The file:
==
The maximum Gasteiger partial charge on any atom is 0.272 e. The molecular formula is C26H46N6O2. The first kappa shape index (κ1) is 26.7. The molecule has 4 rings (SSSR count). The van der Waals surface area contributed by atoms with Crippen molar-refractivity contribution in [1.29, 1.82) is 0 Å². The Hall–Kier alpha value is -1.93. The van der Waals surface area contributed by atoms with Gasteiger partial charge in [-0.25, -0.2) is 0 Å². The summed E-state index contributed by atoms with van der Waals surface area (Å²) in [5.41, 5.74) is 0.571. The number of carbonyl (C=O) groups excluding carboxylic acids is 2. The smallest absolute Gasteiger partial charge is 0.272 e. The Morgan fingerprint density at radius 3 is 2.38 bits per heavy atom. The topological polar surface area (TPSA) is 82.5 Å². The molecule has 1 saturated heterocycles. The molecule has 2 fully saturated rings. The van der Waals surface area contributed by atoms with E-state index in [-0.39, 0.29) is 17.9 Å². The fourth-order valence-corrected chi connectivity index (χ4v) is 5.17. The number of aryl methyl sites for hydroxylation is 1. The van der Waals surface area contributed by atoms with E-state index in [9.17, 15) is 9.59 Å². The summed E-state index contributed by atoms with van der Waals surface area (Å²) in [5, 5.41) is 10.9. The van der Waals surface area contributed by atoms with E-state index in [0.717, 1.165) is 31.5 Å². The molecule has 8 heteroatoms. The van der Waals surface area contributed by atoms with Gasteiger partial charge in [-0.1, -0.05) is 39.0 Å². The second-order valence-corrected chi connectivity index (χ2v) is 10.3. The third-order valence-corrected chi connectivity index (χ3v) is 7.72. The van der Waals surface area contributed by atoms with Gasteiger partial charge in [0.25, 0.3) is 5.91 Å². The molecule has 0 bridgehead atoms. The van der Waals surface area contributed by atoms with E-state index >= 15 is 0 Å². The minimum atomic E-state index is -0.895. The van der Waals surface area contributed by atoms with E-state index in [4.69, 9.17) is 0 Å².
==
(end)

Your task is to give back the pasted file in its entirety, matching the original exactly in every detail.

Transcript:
The maximum Gasteiger partial charge on any atom is 0.272 e. The molecular formula is C26H46N6O2. The first kappa shape index (κ1) is 26.7. The molecule has 4 rings (SSSR count). The van der Waals surface area contributed by atoms with Crippen molar-refractivity contribution in [1.29, 1.82) is 0 Å². The Hall–Kier alpha value is -1.93. The van der Waals surface area contributed by atoms with Gasteiger partial charge in [-0.25, -0.2) is 0 Å². The summed E-state index contributed by atoms with van der Waals surface area (Å²) in [5.41, 5.74) is 0.571. The number of carbonyl (C=O) groups excluding carboxylic acids is 2. The smallest absolute Gasteiger partial charge is 0.272 e. The Morgan fingerprint density at radius 3 is 2.38 bits per heavy atom. The topological polar surface area (TPSA) is 82.5 Å². The molecule has 1 saturated heterocycles. The molecule has 2 fully saturated rings. The van der Waals surface area contributed by atoms with E-state index in [-0.39, 0.29) is 17.9 Å². The fourth-order valence-corrected chi connectivity index (χ4v) is 5.17. The number of aryl methyl sites for hydroxylation is 1. The van der Waals surface area contributed by atoms with E-state index in [9.17, 15) is 9.59 Å². The summed E-state index contributed by atoms with van der Waals surface area (Å²) in [5, 5.41) is 10.9. The van der Waals surface area contributed by atoms with E-state index in [0.717, 1.165) is 31.5 Å². The molecule has 8 heteroatoms. The van der Waals surface area contributed by atoms with Gasteiger partial charge in [-0.1, -0.05) is 39.0 Å². The second-order valence-corrected chi connectivity index (χ2v) is 10.3. The third-order valence-corrected chi connectivity index (χ3v) is 7.72. The van der Waals surface area contributed by atoms with Gasteiger partial charge in [0.25, 0.3) is 5.91 Å². The molecule has 0 bridgehead atoms. The van der Waals surface area contributed by atoms with E-state index >= 15 is 0 Å². The minimum atomic E-state index is -0.895. The van der Waals surface area contributed by atoms with E-state index in [4.69, 9.17) is 0 Å².